Pages
, 11, 11C, 12, 13, 14, 15, 16, 17, 1831, 186, 188, 19, N2076
Default banner
Ideas
Information
Impact
On the road: A new way to reach readers
Blog cover
FestivalBookshop
IPG
Posted by IPG
2037 views |
0
Troubador Publishing’s directors Jane Rowland and Jeremy Thompson on their latest novel addition to direct sales channels

Why set up a mobile bookshop?

We are always looking for new and innovative ways to get our authors’ books to readers. We have robust sales through traditional book channels, at the discounts expected by the trade, and we try to balance that side of the business with making as many sales direct to customers as possible. This has largely consisted of selling via our websites and through newsletters.
Last year we wondered whether there was another, more original way to reach potential readers. We’d toyed with the idea of a pop-up bookshop over seasonal periods, but we wanted something different, while avoiding treading on the toes of the local independent bookshops that support us.

Where did you get the idea?

Inspiration came while attending a music festival in the summer. Our solution was to buy and convert a vintage Citroen H-van into a mobile bookshop: it’s fun, quirky and eye-catching. It showcases not only our author’s books, but also our companies’ services—it’s an advertising opportunity and a direct sales opportunity all in one vividly painted vehicle.
The Troubador Festival Bookshop took over a year to build, starting with a very decrepit van that had served out its time on a donkey farm in central France. During the transformation from rusting wreck to purpose-built bookshop, it was important to retain the classic corrugated bodywork and recognisable original features of this iconic van. Citroen H-vans have in recent times been converted into street food vans, but this was the first to be turned into a bookshop, and there were some technical challenges as a result. We needed to avoid weight issues, as the shelves are on one side; we needed storage and power, as it has to function as a genuine bookshop; and we needed a way to show off both our books and the van together to passing trade at events.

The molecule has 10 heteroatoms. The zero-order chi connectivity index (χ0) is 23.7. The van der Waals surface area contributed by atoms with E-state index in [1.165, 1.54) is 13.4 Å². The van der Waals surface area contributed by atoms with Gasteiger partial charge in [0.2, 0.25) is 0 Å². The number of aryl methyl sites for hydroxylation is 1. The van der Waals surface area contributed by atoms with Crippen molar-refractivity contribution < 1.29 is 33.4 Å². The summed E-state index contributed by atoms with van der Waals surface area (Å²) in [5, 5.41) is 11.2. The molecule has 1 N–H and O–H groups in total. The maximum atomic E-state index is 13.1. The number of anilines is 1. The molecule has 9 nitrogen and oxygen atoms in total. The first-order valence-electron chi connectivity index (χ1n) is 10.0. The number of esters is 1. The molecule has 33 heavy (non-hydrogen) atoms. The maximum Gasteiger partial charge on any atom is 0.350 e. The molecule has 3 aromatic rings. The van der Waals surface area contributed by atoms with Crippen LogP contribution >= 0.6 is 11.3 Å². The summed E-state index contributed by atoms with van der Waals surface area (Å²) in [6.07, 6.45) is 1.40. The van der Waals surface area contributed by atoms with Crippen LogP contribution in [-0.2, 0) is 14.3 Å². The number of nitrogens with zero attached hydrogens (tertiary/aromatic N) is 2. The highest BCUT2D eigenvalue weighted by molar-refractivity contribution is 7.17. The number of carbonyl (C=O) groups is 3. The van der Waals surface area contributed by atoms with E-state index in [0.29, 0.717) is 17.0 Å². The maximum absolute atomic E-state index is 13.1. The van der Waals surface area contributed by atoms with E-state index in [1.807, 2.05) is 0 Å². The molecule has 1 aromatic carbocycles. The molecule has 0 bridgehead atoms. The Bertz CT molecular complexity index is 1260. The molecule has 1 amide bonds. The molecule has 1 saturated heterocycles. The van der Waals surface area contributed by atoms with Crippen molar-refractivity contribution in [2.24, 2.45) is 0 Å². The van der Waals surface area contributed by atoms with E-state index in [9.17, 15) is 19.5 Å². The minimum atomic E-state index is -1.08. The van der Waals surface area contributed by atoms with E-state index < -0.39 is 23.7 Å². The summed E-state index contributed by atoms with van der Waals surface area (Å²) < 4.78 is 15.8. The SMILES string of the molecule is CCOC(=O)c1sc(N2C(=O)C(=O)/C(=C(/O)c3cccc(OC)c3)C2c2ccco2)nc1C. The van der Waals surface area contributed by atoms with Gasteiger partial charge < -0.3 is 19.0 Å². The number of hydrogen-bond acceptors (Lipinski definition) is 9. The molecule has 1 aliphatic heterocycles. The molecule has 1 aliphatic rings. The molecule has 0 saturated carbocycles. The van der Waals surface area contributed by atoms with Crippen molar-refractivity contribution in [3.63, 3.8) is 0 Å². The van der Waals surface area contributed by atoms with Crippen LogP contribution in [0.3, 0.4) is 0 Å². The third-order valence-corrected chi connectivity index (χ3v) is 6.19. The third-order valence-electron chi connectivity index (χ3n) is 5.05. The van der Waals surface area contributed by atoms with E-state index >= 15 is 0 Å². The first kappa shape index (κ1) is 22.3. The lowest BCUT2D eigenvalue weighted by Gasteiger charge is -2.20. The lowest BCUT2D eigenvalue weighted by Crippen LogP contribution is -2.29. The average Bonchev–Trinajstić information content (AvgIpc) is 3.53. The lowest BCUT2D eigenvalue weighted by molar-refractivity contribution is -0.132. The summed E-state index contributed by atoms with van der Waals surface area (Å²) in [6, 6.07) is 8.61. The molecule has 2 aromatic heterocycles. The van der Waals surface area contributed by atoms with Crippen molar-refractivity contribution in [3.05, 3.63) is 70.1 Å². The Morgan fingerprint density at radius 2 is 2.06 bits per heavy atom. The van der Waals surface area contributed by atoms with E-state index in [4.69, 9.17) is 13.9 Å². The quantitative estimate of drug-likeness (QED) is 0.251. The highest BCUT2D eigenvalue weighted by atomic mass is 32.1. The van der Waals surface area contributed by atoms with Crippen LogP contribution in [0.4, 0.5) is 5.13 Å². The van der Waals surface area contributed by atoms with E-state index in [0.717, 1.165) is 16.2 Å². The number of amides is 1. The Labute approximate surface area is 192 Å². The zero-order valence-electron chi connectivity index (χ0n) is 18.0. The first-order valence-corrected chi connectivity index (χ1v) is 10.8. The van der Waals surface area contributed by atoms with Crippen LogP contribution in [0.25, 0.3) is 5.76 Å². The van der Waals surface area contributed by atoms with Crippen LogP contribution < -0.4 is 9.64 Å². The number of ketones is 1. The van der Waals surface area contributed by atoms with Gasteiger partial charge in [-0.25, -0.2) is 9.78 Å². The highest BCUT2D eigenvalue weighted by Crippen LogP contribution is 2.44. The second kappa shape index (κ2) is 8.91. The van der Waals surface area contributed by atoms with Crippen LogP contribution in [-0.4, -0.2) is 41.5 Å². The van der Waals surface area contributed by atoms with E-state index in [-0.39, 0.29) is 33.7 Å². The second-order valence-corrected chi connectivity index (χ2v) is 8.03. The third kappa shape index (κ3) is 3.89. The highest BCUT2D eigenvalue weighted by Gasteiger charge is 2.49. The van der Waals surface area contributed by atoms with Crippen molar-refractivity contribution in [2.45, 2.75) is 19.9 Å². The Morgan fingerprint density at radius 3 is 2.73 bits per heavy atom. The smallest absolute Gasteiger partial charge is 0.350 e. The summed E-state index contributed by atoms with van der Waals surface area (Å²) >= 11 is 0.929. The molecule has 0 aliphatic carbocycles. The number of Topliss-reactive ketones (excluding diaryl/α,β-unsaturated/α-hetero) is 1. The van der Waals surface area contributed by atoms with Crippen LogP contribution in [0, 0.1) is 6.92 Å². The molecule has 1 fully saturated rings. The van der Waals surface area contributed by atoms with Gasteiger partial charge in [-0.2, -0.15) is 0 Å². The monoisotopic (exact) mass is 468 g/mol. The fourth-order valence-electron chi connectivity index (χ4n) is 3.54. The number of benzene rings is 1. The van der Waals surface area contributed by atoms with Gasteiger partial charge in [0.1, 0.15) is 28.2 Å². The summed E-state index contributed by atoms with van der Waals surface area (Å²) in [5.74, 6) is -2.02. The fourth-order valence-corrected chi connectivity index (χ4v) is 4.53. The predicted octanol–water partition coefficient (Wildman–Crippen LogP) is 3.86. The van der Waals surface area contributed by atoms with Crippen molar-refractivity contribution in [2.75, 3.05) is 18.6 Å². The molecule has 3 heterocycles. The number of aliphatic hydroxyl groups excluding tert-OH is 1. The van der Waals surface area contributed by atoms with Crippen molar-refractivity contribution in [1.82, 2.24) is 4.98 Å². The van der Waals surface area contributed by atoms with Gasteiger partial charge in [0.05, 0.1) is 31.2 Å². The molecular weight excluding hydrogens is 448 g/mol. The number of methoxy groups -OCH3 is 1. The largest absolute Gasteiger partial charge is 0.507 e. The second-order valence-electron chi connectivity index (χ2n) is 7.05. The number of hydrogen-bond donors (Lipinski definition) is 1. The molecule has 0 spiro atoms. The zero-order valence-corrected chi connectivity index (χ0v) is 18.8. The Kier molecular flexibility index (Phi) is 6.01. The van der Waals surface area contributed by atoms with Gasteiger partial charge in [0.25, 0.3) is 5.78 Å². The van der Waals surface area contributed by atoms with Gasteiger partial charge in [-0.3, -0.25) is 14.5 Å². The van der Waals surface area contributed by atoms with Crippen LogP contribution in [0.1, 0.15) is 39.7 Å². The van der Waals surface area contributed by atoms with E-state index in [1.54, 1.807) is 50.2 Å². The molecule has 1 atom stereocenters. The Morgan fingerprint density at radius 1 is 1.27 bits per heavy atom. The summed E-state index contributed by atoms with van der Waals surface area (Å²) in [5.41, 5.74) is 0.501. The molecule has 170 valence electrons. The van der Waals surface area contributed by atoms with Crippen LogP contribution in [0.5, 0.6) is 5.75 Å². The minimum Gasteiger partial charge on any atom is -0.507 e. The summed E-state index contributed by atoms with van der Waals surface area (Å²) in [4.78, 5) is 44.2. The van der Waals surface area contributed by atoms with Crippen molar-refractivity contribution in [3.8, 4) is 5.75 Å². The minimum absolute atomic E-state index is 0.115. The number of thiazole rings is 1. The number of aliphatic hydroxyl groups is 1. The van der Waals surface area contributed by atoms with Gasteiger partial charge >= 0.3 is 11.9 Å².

We were keen to avoid the feel of a mobile library, so instead the selling space is all outside, under a large side hatch. We’re not trying to replicate an impossibly tiny bookshop using the cramped inside. Once parked up, the whole side opens to reveal a jewel box of fantastic reads, all published via our imprints. The shelves have built-in LED lighting, which makes the van look glorious at night, too. We have additional selling space on tables in front—which are naturally more weather dependent!

How is it working?

The bookshop has already had a couple of soft launch outings to perfect the payment and operational systems, and this already given us some invaluable insights. As a publisher we can be removed from the hand-selling customer process that is so natural in bookshops. Having the Festival Bookshop at events and interacting with customers has taught us plenty about our stock, popular titles and genres, which is already feeding back into commissioning on our mainstream published books. It also makes it perfect for author events and promotions: we have the flexibility to hire the van out to authors or use it as a centrepiece in our own activity.
Importantly, it is also a fun, but practical way for our staff at every level and across all departments to get out and learn about bookselling, and see how the books they help produce are received. The van is currently staffed by employees, who put themselves forward for events, but during high season (May to September) it will be run by a dedicated manager employed specifically for this purpose, and will visit fairs, festivals and local events pretty much every weekend. Our diverse range of titles allows us to target specific events carefully—so for example, at an airshow we’ll showcase all our aviation titles, and at a food festival we’ll highlight our food and drink titles.
The conceptualization of the Festival Bookshop had several important aims: to generate more direct to customer sales; to help us target specific events tied to the main genres we produce that we were only previously reaching digitally; for our Matador titles, to go further than any other self-publishing company to sell our authors’ books; and all while promoting and advertising the Troubador companies and their books.
The bookshop is very social media friendly and attracts attention wherever it goes. The van’s beautifully hand-painted slogan says: ‘Troubador Festival Bookshop—with all the best stories on board’, and we’re delighted to use this innovative solution get our authors’ stories out there in front of new customers.
You can find more information about the Troubador Festival Bookshop here.

Related blogs

Click to reply

Have your say

Want to have your say on this blog post? Add a title of your message along with your actual message in the fields below.
Alternatively, if you just want to be notified when someone else makes a comment, use the 'watch' option here when you're logged in and we'll send you an email to let you know.

Pages

New on the blog

Description: OI000009
Posted by IPG
​IPG member Practical Action explains how it came to sell books as well as publish them ​ - read more ➥
Description: TwoRiversPress
Posted by IPG
An introduction to poetry and local interest publisher Two Rivers Press - read more ➥
Description: OpenAccess
Posted by IPG
​As Plan S enters its consultation phase, Richard Fisher analyses some of the associated issues - read more ➥